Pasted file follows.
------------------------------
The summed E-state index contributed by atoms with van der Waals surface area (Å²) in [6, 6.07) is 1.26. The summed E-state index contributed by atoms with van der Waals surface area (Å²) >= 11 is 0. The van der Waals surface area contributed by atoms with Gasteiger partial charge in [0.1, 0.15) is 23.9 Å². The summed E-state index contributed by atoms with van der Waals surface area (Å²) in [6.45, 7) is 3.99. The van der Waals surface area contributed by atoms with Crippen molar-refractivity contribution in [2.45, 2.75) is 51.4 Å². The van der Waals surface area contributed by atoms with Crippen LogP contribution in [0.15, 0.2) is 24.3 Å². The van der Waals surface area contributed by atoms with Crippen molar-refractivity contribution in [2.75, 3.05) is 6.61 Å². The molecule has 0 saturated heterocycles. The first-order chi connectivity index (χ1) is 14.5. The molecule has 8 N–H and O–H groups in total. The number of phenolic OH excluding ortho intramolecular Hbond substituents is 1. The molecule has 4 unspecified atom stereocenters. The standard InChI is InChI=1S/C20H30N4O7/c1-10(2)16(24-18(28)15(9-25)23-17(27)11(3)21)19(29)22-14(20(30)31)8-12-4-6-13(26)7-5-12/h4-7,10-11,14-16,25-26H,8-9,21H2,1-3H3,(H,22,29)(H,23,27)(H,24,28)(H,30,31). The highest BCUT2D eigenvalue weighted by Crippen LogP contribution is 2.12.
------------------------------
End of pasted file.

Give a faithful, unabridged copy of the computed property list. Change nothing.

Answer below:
The summed E-state index contributed by atoms with van der Waals surface area (Å²) in [6, 6.07) is 1.26. The summed E-state index contributed by atoms with van der Waals surface area (Å²) >= 11 is 0. The van der Waals surface area contributed by atoms with Gasteiger partial charge in [0.1, 0.15) is 23.9 Å². The summed E-state index contributed by atoms with van der Waals surface area (Å²) in [6.45, 7) is 3.99. The van der Waals surface area contributed by atoms with Crippen molar-refractivity contribution in [2.45, 2.75) is 51.4 Å². The van der Waals surface area contributed by atoms with Crippen LogP contribution in [0.15, 0.2) is 24.3 Å². The van der Waals surface area contributed by atoms with Crippen molar-refractivity contribution in [2.75, 3.05) is 6.61 Å². The molecule has 0 saturated heterocycles. The first-order chi connectivity index (χ1) is 14.5. The molecule has 8 N–H and O–H groups in total. The number of phenolic OH excluding ortho intramolecular Hbond substituents is 1. The molecule has 4 unspecified atom stereocenters. The standard InChI is InChI=1S/C20H30N4O7/c1-10(2)16(24-18(28)15(9-25)23-17(27)11(3)21)19(29)22-14(20(30)31)8-12-4-6-13(26)7-5-12/h4-7,10-11,14-16,25-26H,8-9,21H2,1-3H3,(H,22,29)(H,23,27)(H,24,28)(H,30,31). The highest BCUT2D eigenvalue weighted by Crippen LogP contribution is 2.12.